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http://dx.doi.org/10.1192/bjp.bp.114.154286DOI Listing
http://www.ncbi.nlm.nih.gov/pmc/articles/PMC4589664PMC
October 2015

Authors' reply.

Br J Psychiatry 2015 Jun;206(6):523

Liz Forty, Nick Craddock (on behalf of the authors), Institute of Psychological Medicine and Clinical Neurosciences, Cardiff University, UK. Email:

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http://dx.doi.org/10.1192/bjp.206.6.523DOI Listing
June 2015

Adverse childhood events and psychosis in bipolar affective disorder.

Br J Psychiatry 2015 Mar 22;206(3):191-7. Epub 2015 Jan 22.

Rachel Upthegrove, MRCPsych, PhD, Department of Psychiatry, School of Clinical & Experimental Medicine, University of Birmingham, Birmingham, Bipolar Disorder Research Network and Early Intervention Service, Birmingham and Solihull Mental Health Foundation Trust, Birmingham; Christine Chard, BMedSc, Lisa Jones, PhD, Department of Psychiatry, School of Clinical & Experimental Medicine, University of Birmingham, Birmingham and Bipolar Disorder Research Network; Katherine Gordon-Smith, PhD, Department of Psychiatry, School of Clinical & Experimental Medicine, University of Birmingham, Birmingham, National Centre for Mental Health, MRC Centre for Neuropsychiatric Genetics and Genomics, Cardiff University, Cardiff and Bipolar Disorder Research Network, UK; Liz Forty, PhD, Ian Jones, MRCPsych, PhD, Nick Craddock, FRCPsych, PhD, FMedSci, National Centre for Mental Health, MRC Centre for Neuropsychiatric Genetics and Genomics, Cardiff University, Cardiff and Bipolar Disorder Research Network, UK.

Background: There has been increasing interest in the association between childhood trauma and psychosis. Proposals for potential mechanisms involved include affective dysregulation and cognitive appraisals of threat.

Aims: To establish if, within bipolar disorder, childhood events show a significant association with psychosis, and in particular with symptoms driven by dysregulation of mood or with a persecutory content.

Method: Data on lifetime-ever presence of psychotic symptoms were determined by detailed structured interview with case-note review (n = 2019). Childhood events were recorded using a self-report questionnaire and case-note information.

Results: There was no relationship between childhood events, or childhood abuse, and psychosis per se. Childhood events were not associated with an increased risk of persecutory or other delusions. Significant associations were found between childhood abuse and auditory hallucinations, strongest between sexual abuse and mood congruent or abusive voices. These relationships remain significant even after controlling for lifetime-ever cannabis misuse.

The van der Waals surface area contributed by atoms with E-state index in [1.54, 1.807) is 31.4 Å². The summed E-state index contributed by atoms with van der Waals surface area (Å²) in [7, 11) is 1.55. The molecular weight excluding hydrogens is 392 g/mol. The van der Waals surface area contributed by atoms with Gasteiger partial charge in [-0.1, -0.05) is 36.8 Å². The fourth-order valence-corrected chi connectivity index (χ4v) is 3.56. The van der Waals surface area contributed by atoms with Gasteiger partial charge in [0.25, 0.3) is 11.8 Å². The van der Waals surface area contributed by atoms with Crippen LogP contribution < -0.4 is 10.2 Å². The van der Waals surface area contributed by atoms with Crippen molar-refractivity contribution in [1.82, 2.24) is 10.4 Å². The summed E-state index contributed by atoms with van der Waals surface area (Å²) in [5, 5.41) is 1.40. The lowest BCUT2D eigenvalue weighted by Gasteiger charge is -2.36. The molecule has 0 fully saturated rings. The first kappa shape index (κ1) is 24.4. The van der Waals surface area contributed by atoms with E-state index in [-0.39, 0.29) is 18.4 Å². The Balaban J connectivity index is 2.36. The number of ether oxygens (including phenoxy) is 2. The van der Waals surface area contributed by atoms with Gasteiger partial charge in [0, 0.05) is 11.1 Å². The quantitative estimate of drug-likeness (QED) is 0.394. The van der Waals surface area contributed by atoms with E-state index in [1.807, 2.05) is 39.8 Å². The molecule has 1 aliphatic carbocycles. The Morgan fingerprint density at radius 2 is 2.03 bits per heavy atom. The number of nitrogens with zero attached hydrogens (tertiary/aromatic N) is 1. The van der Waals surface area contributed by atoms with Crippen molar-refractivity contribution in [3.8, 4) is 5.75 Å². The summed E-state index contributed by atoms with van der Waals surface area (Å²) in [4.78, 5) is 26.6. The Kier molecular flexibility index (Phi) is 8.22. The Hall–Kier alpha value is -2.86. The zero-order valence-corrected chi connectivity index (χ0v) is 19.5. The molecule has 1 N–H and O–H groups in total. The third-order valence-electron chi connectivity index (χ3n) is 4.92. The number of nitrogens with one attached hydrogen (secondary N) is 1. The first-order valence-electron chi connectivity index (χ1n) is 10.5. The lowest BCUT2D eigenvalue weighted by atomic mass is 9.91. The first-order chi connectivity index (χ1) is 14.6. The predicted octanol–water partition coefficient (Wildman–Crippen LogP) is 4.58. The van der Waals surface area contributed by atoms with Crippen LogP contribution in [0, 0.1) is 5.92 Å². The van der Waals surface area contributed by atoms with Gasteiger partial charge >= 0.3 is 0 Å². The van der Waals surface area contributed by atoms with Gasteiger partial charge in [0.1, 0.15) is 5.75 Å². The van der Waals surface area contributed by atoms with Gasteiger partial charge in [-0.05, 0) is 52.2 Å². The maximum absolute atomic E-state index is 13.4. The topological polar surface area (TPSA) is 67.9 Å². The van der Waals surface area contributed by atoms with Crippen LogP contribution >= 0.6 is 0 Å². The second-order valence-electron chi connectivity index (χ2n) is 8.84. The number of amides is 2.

Conclusions: Within affective disorder, the relationship between childhood events and psychosis appears to be relatively symptom-specific. It is possible that the pathways leading to psychotic symptoms differ, with delusions and non-hallucinatory symptoms being influenced less by childhood or early environmental experience.
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http://dx.doi.org/10.1192/bjp.bp.114.152611DOI Listing
March 2015

Comorbid medical illness in bipolar disorder.

Br J Psychiatry 2014 Dec 30;205(6):465-72. Epub 2014 Oct 30.

Liz Forty, PhD, Anna Ulanova, MD, MSc Psych, Institute of Psychological Medicine and Clinical Neurosciences, Cardiff University, Cardiff, UK; Lisa Jones, PhD, School of Clinical and Experimental Medicine, University of Birmingham, Birmingham, UK; Ian Jones, MRCPsych, PhD, Institute of Psychological Medicine and Clinical Neurosciences, Cardiff University, Cardiff, UK; Katherine Gordon-Smith, PhD, Institute of Psychological Medicine and Clinical Neurosciences, Cardiff University, Cardiff and School of Clinical and Experimental Medicine, University of Birmingham, Birmingham, UK; Christine Fraser, BSc, Institute of Psychological Medicine and Clinical Neurosciences, Cardiff University, Cardiff, UK; Anne Farmer, FRCPsych, PhD, Peter McGuffin, FRCPsych, PhD, Cathryn M. Lewis, PhD, MRC Social, Genetic and Developmental Psychiatry Centre, Institute of Psychiatry, King's College London, UK; Georgina M. Hosang, PhD, MRC Social, Genetic and Developmental Psychiatry Centre, Institute of Psychiatry, King's College London and Department of Psychology, Goldsmiths University of London, UK; Margarita Rivera, PhD, MRC Social, Genetic and Developmental Psychiatry Centre, Institute of Psychiatry, King's College London, UK and Institute of Neurosciences, Biomedical Research Centre (CIBM), University of Granada, Spain; Nick Craddock, FRCPsych, PhD, Institute of Psychological Medicine and Clinical Neurosciences, Cardiff University, Cardiff, UK.

Background: Individuals with a mental health disorder appear to be at increased risk of medical illness.